I always disassemble new BCG's, clean and over oil, then sit in front of the tv for an hour or so and manually rotate, push and pull on the bolt in the carrier over and over until the movement is smooth and without any rough spots. Well, I am sitting in front of the tv anyway doing nothing. This slightly wears in the parts and gas rings and makes the initial rounds chamber and eject easier. It is surprising sometimes how stiff a new BCG can be. I also oil liberally for the first 500 or so rounds. Next time a cartridge gets stuck in the chamber and will not eject learn how to "mortar" the rifle rather than have someone else hold the barrel. If done correctly it will not damage the rifle and is a much safer way to get a stubborn round out. Take the gun back to the builder and see what he/she says about the problem.
AR's need to be run well lubed. I also agree about taking it back to the seller asap and letting him make it right.

Good luck, keep us updated.
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Old August 23, 2012, 07:51 AM   #14
GI Sandv
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Well, despite my shoulder, I went to the range yesterday. I put another fifty rounds or so through the gun. I didn't have any issues with the bolt/bullet sticking and didn't have to practice my mortaring technique. The rifle shot fine, although I'm not so sure about myself. I hadn't done much of anything since the previous day except to slide the bcg in and out of the chamber about twenty or thirty times really quickly to make sure they were moving and functioning fine. I dabbed a tiny bit of clp around the bolt, inside the carrier, where the rings are. Don't know if that's what was needed or not, but as I said, it worked fine yesterday. I have yet to introduce this rifle to more rapid sequences of fire. At most, I shot three three-shot groups in two minutes. Otherwise it was three short groups with three to five minutes in between. Now that the kinks seem to be worked out, I'm hoping to test the reliability of this nickel boron bolt to see if it really runs dirty as all the manufacturers claim.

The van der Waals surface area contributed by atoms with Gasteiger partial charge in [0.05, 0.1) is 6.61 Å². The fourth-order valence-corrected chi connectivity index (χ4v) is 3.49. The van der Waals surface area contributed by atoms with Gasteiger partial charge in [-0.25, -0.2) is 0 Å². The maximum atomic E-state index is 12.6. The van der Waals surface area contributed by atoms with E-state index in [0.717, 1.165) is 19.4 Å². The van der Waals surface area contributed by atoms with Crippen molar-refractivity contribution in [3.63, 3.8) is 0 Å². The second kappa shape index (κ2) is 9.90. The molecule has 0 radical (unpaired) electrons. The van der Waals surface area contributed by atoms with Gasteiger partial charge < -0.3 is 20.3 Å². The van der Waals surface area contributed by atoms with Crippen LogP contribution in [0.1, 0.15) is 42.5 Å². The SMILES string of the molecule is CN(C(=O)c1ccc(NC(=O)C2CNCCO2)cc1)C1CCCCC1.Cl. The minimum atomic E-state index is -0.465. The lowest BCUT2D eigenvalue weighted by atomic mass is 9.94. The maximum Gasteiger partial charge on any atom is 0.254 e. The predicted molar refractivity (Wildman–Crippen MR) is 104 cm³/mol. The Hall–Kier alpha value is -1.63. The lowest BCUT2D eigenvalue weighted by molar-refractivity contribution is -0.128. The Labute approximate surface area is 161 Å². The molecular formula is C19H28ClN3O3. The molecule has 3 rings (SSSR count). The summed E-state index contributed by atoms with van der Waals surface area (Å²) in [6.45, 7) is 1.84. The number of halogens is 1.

Thanks for all the replies.
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Old August 23, 2012, 06:30 PM   #15
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My rifles get some smoothing prior to shooting. I like to see the BCG slide into battery and lock by it's own weight when released into the unistalled upper from anything more than a 45* muzzledown angle. Up to this point in time, I've not had any problems achieving this with common milspec BCG parts.
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Old August 24, 2012, 02:59 PM   #16
Metal god
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?????????

Is/was the upper new ? If the upper had been used/fired before and they used steel cased ammo .

Carbon could have built up in the chamber and caused the brass to stick to the chamber walls .